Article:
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Is the Earth’s gravity same everywhere?

by Editor CTS
Earth's gravity measured by NASA's GRACE missi...
Earth’s gravity measured by NASA’s GRACE mission, showing deviations from the theoretical gravity of an idealized smooth Earth. (Photo credit: Wikipedia)
When you drop something, it falls downwards towards the ground. Why does it fall down? Why not up? All such questions were answered with a 7 lettered word-GRAVITY. Gravity is an attractive force and is stronger on Earth as compared to our Moon due to larger mass. When you drop an object it falls towards the ground and when it is dropped from a greater height it falls towards the ground with greater speed and impact. The greater impact and speed is attributed to acceleration (the rate of change of speed) which is higher due to gravity.

The force of gravity is inversely proportional to the radius of the Earth, that’s what our textbooks said in school. But a recent press release from the European Space Agency, showed that the shape of the Earth is not a perfect sphere but a geoid or ellipsoid, bulging slightly at the equator and flat at the poles. Below is a best representation of the Earth’s surface that we have so far.

The question that arises now, is whether our Earth’s gravity the same everywhere?

 So, looking at the shape of the Earth, we would answer the above question with a ‘NO’ and rightly so. The radius at equator is more than that at the poles.It has been observed that the value of gravity is 9.78 m/sat the equator and about 9.83 m/sat the poles . So, in order to appear lighter, all weight conscious girls should check their weights at the equator, since the weight is the product of your mass and force of Earth’s gravitation. (While your mass stays the same, your weight will definitely be lesser at the equator).

But the shape is not the only reason for gravity variation around this planet! The different types of rocks also make a difference to gravity. The force is observed to be slightly greater over an area covered with highly dense rocks in comparison to the force over an area of less dense sediments. These findings have come from the GOCE (Gravity field and steady state Ocean Circulation Explorer) a probe that flies 260kms above the Earth and has been measuring the variances in the Earth’s gravitational field since 2009. GOCE was launched by the European Space Agency to study the interiors of the Earth by studying the variations in the gravitational field. This will help us know more about ocean circulation and energy exchanges involved therein which determine the climate of many regions on the Earth.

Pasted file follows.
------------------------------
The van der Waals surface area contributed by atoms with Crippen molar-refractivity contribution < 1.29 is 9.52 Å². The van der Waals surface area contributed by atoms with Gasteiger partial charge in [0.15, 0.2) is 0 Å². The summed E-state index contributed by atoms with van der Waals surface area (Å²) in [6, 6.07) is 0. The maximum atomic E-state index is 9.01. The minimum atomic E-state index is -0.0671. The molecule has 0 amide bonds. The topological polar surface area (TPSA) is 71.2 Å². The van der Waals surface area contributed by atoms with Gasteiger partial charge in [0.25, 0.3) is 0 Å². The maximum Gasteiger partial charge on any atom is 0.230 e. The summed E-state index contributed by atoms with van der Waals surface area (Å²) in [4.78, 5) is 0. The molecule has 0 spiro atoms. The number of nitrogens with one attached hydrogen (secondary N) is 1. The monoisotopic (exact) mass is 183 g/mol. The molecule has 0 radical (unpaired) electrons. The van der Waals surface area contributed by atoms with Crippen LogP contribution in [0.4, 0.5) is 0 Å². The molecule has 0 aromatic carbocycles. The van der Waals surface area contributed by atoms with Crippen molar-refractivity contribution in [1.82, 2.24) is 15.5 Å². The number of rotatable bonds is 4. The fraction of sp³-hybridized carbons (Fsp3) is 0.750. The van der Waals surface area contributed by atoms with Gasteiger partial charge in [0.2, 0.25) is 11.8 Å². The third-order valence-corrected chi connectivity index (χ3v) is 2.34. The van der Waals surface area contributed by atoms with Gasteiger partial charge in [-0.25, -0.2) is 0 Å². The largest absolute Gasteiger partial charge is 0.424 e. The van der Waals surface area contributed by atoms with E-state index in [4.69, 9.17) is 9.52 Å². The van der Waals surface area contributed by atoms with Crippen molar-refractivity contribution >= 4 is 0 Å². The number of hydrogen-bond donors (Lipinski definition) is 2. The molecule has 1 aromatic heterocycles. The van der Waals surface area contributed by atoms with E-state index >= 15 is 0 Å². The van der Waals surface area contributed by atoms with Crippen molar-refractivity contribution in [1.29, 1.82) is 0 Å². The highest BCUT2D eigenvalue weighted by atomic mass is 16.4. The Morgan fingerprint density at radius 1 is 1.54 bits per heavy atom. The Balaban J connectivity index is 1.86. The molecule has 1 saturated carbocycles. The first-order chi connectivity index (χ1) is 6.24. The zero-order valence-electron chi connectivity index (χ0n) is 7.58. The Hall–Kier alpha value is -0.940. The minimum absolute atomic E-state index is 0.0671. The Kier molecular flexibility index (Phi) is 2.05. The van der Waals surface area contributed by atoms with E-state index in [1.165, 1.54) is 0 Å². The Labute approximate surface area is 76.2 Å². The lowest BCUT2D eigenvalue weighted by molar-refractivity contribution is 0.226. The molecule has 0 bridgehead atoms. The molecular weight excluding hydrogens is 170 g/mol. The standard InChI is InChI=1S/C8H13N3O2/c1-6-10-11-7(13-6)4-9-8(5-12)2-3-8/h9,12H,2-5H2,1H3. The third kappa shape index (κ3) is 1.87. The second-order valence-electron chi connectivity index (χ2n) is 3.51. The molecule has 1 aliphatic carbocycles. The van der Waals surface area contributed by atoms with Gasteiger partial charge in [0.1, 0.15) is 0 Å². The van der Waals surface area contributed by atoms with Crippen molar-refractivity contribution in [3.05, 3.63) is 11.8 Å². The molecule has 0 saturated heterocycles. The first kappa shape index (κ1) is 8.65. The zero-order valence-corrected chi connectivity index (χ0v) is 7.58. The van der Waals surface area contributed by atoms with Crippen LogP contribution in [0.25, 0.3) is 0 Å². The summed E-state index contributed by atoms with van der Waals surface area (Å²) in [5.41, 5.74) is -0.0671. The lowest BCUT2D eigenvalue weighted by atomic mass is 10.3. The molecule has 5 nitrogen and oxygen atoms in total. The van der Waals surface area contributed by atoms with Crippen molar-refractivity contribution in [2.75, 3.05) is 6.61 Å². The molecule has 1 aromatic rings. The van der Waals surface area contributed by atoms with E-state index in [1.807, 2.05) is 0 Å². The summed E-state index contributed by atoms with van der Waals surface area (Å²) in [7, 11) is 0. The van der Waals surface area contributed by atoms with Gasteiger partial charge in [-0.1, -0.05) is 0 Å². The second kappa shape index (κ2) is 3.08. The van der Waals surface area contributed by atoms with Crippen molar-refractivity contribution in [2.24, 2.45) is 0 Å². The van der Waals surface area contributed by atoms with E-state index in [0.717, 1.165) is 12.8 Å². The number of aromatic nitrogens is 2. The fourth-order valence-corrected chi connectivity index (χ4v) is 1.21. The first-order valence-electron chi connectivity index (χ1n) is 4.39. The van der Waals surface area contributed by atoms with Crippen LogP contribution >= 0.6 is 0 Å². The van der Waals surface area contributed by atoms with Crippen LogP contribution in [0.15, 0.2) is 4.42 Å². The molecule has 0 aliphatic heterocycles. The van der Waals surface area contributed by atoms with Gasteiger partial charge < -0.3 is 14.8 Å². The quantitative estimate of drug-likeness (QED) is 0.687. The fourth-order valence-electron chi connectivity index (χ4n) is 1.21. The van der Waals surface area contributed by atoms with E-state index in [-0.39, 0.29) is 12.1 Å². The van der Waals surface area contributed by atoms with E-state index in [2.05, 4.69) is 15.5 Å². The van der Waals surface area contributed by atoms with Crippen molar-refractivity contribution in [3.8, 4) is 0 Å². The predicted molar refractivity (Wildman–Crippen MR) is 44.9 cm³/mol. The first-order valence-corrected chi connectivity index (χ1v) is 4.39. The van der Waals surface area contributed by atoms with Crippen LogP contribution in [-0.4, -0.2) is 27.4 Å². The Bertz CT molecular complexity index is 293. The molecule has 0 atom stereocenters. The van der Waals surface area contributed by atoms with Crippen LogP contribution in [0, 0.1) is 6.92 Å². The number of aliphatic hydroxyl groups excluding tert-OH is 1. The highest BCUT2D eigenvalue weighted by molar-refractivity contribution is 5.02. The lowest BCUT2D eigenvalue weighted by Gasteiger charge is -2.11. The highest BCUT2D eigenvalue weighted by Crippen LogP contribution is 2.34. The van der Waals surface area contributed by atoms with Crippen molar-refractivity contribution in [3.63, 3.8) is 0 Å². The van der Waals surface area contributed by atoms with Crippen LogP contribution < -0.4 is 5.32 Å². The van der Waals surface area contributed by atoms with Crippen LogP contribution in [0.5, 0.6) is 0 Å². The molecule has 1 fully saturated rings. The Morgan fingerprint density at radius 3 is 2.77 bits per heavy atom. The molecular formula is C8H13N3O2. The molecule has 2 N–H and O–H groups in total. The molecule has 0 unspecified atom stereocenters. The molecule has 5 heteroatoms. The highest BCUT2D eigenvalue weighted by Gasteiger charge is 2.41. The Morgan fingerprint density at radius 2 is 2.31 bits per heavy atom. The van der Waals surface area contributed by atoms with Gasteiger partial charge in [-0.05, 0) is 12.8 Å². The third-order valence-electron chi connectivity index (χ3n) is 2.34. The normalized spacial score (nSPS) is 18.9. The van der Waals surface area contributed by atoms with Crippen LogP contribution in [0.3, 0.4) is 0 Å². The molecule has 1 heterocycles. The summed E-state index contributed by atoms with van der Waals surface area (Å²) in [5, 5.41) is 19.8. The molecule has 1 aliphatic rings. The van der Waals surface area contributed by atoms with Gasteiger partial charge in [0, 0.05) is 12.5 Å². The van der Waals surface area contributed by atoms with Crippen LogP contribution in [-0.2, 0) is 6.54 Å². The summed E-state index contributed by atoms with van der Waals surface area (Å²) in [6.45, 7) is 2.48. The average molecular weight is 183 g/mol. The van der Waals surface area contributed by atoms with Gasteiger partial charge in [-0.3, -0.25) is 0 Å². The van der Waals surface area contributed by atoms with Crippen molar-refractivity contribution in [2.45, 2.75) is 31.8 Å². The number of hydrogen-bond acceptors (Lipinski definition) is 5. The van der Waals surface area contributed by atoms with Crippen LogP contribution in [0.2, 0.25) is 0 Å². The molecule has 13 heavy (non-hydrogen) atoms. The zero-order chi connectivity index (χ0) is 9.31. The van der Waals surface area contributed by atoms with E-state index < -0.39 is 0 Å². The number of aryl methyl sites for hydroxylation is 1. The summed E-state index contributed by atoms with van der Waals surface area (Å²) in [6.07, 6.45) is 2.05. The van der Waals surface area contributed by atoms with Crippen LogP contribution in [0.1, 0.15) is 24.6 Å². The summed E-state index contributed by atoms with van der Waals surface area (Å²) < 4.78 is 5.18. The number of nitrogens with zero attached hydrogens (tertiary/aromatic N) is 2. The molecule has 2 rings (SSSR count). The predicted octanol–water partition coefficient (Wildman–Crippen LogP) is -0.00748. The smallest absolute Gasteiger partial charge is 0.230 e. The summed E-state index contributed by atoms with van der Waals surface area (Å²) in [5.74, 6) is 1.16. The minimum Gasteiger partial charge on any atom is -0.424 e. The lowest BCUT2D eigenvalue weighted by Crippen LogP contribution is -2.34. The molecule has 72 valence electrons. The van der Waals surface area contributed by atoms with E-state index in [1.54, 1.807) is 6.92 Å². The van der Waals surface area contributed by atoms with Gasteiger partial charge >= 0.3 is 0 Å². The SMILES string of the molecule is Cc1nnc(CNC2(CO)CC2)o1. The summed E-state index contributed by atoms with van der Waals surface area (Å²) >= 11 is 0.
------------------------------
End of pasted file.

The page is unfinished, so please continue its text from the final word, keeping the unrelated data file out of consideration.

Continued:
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Contributed by Sneha Shenoy 

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Coffee Table Science December 26, 2013 - 8:03 am

Hi, thanks for the ping back 🙂

Schoolhouse Rock – A Victim Of Gravity | mostly music December 26, 2013 - 8:03 am

[…] Is the Earth’s gravity same everywhere? […]

Unknown January 28, 2017 - 1:53 pm

and nasa always show their perfect sphere on ALL their photos of earth… NASA is a bunch of liers.

Editor CTS January 28, 2017 - 1:59 pm

Dear Reader,

We would like to clarify that not all images of the Earth available on the internet are released by NASA.

The first image showing differences in Earth's gravity was also released by NASA.

So NASA is not trying to lie to you about the Earth being round nor are others. Its just not a perfect sphere and it would be difficult to make this out by just looking at images from the space.


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